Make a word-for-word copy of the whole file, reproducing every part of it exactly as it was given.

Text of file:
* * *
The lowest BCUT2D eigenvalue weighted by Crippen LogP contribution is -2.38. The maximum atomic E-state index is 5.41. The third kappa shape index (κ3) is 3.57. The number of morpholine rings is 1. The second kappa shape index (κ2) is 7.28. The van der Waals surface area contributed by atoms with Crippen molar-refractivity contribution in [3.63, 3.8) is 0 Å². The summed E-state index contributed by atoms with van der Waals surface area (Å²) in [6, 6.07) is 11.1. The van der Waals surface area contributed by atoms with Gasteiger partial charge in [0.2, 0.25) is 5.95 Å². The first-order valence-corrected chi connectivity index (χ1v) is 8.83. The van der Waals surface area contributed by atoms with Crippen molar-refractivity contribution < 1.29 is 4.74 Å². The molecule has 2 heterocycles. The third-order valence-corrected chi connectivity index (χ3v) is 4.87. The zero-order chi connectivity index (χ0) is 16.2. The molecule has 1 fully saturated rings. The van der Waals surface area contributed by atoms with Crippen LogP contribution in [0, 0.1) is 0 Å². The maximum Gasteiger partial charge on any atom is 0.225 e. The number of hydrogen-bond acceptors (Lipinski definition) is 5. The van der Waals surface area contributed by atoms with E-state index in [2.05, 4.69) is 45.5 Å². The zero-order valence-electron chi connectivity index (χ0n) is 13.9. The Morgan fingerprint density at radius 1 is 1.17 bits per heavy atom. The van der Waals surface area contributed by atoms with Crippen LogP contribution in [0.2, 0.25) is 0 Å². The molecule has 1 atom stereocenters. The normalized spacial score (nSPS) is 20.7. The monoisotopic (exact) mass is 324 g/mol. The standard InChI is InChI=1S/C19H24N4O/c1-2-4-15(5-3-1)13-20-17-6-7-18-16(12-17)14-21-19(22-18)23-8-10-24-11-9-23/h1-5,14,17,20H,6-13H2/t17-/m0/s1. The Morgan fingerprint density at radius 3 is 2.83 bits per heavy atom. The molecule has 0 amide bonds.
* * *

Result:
The lowest BCUT2D eigenvalue weighted by Crippen LogP contribution is -2.38. The maximum atomic E-state index is 5.41. The third kappa shape index (κ3) is 3.57. The number of morpholine rings is 1. The second kappa shape index (κ2) is 7.28. The van der Waals surface area contributed by atoms with Crippen molar-refractivity contribution in [3.63, 3.8) is 0 Å². The summed E-state index contributed by atoms with van der Waals surface area (Å²) in [6, 6.07) is 11.1. The van der Waals surface area contributed by atoms with Gasteiger partial charge in [0.2, 0.25) is 5.95 Å². The first-order valence-corrected chi connectivity index (χ1v) is 8.83. The van der Waals surface area contributed by atoms with Crippen molar-refractivity contribution < 1.29 is 4.74 Å². The molecule has 2 heterocycles. The third-order valence-corrected chi connectivity index (χ3v) is 4.87. The zero-order chi connectivity index (χ0) is 16.2. The molecule has 1 fully saturated rings. The van der Waals surface area contributed by atoms with Crippen LogP contribution in [0, 0.1) is 0 Å². The maximum Gasteiger partial charge on any atom is 0.225 e. The number of hydrogen-bond acceptors (Lipinski definition) is 5. The van der Waals surface area contributed by atoms with E-state index in [2.05, 4.69) is 45.5 Å². The zero-order valence-electron chi connectivity index (χ0n) is 13.9. The Morgan fingerprint density at radius 1 is 1.17 bits per heavy atom. The van der Waals surface area contributed by atoms with Crippen LogP contribution in [0.2, 0.25) is 0 Å². The molecule has 1 atom stereocenters. The normalized spacial score (nSPS) is 20.7. The monoisotopic (exact) mass is 324 g/mol. The standard InChI is InChI=1S/C19H24N4O/c1-2-4-15(5-3-1)13-20-17-6-7-18-16(12-17)14-21-19(22-18)23-8-10-24-11-9-23/h1-5,14,17,20H,6-13H2/t17-/m0/s1. The Morgan fingerprint density at radius 3 is 2.83 bits per heavy atom. The molecule has 0 amide bonds.